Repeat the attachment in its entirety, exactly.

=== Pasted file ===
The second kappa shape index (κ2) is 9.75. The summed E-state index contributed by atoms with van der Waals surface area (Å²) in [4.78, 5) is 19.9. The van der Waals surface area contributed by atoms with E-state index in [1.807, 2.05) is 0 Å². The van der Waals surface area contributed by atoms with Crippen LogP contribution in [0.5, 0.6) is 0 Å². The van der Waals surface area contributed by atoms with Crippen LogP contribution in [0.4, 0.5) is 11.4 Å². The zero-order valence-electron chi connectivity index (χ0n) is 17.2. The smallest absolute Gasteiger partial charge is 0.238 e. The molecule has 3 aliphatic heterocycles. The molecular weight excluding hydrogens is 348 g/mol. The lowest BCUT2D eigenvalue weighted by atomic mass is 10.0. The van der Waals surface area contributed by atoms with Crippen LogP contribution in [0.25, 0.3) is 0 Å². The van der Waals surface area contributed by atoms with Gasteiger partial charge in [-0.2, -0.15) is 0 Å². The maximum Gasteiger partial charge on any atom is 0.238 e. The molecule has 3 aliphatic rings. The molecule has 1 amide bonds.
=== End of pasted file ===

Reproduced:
The second kappa shape index (κ2) is 9.75. The summed E-state index contributed by atoms with van der Waals surface area (Å²) in [4.78, 5) is 19.9. The van der Waals surface area contributed by atoms with E-state index in [1.807, 2.05) is 0 Å². The van der Waals surface area contributed by atoms with Crippen LogP contribution in [0.5, 0.6) is 0 Å². The van der Waals surface area contributed by atoms with Crippen LogP contribution in [0.4, 0.5) is 11.4 Å². The zero-order valence-electron chi connectivity index (χ0n) is 17.2. The smallest absolute Gasteiger partial charge is 0.238 e. The molecule has 3 aliphatic heterocycles. The molecular weight excluding hydrogens is 348 g/mol. The lowest BCUT2D eigenvalue weighted by atomic mass is 10.0. The van der Waals surface area contributed by atoms with Crippen LogP contribution in [0.25, 0.3) is 0 Å². The van der Waals surface area contributed by atoms with Gasteiger partial charge in [-0.2, -0.15) is 0 Å². The maximum Gasteiger partial charge on any atom is 0.238 e. The molecule has 3 aliphatic rings. The molecule has 1 amide bonds.